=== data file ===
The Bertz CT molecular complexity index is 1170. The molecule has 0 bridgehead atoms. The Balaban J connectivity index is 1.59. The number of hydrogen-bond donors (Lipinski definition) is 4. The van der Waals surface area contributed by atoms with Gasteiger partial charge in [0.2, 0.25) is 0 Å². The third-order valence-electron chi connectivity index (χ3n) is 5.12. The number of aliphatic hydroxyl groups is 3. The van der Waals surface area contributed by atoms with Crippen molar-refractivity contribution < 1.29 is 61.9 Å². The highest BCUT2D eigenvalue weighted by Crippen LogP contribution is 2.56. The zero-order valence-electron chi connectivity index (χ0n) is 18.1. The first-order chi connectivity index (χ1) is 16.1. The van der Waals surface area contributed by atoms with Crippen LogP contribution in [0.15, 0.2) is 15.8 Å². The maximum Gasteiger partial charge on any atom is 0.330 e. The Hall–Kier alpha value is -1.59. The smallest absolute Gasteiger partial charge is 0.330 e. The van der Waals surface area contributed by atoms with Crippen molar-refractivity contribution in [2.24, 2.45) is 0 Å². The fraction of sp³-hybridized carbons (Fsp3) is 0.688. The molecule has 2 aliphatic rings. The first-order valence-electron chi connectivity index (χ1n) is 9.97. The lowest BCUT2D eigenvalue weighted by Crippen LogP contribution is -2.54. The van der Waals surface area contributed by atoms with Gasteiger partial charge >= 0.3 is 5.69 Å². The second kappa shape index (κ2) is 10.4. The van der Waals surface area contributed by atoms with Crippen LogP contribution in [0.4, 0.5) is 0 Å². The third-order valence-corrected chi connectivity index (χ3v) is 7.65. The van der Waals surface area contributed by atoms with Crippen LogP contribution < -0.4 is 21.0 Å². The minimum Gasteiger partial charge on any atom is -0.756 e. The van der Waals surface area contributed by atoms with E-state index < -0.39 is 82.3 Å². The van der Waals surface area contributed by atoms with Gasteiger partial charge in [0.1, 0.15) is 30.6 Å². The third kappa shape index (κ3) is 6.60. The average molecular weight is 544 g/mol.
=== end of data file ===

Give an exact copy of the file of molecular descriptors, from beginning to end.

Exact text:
The Bertz CT molecular complexity index is 1170. The molecule has 0 bridgehead atoms. The Balaban J connectivity index is 1.59. The number of hydrogen-bond donors (Lipinski definition) is 4. The van der Waals surface area contributed by atoms with Gasteiger partial charge in [0.2, 0.25) is 0 Å². The third-order valence-electron chi connectivity index (χ3n) is 5.12. The number of aliphatic hydroxyl groups is 3. The van der Waals surface area contributed by atoms with Crippen molar-refractivity contribution < 1.29 is 61.9 Å². The highest BCUT2D eigenvalue weighted by Crippen LogP contribution is 2.56. The zero-order valence-electron chi connectivity index (χ0n) is 18.1. The first-order chi connectivity index (χ1) is 16.1. The van der Waals surface area contributed by atoms with Crippen LogP contribution in [0.15, 0.2) is 15.8 Å². The maximum Gasteiger partial charge on any atom is 0.330 e. The Hall–Kier alpha value is -1.59. The smallest absolute Gasteiger partial charge is 0.330 e. The van der Waals surface area contributed by atoms with Crippen molar-refractivity contribution in [2.24, 2.45) is 0 Å². The fraction of sp³-hybridized carbons (Fsp3) is 0.688. The molecule has 2 aliphatic rings. The first-order valence-electron chi connectivity index (χ1n) is 9.97. The lowest BCUT2D eigenvalue weighted by Crippen LogP contribution is -2.54. The van der Waals surface area contributed by atoms with Gasteiger partial charge >= 0.3 is 5.69 Å². The second kappa shape index (κ2) is 10.4. The van der Waals surface area contributed by atoms with Crippen LogP contribution in [0.4, 0.5) is 0 Å². The third-order valence-corrected chi connectivity index (χ3v) is 7.65. The van der Waals surface area contributed by atoms with Crippen LogP contribution < -0.4 is 21.0 Å². The minimum Gasteiger partial charge on any atom is -0.756 e. The van der Waals surface area contributed by atoms with E-state index < -0.39 is 82.3 Å². The van der Waals surface area contributed by atoms with Gasteiger partial charge in [0.1, 0.15) is 30.6 Å². The third kappa shape index (κ3) is 6.60. The average molecular weight is 544 g/mol.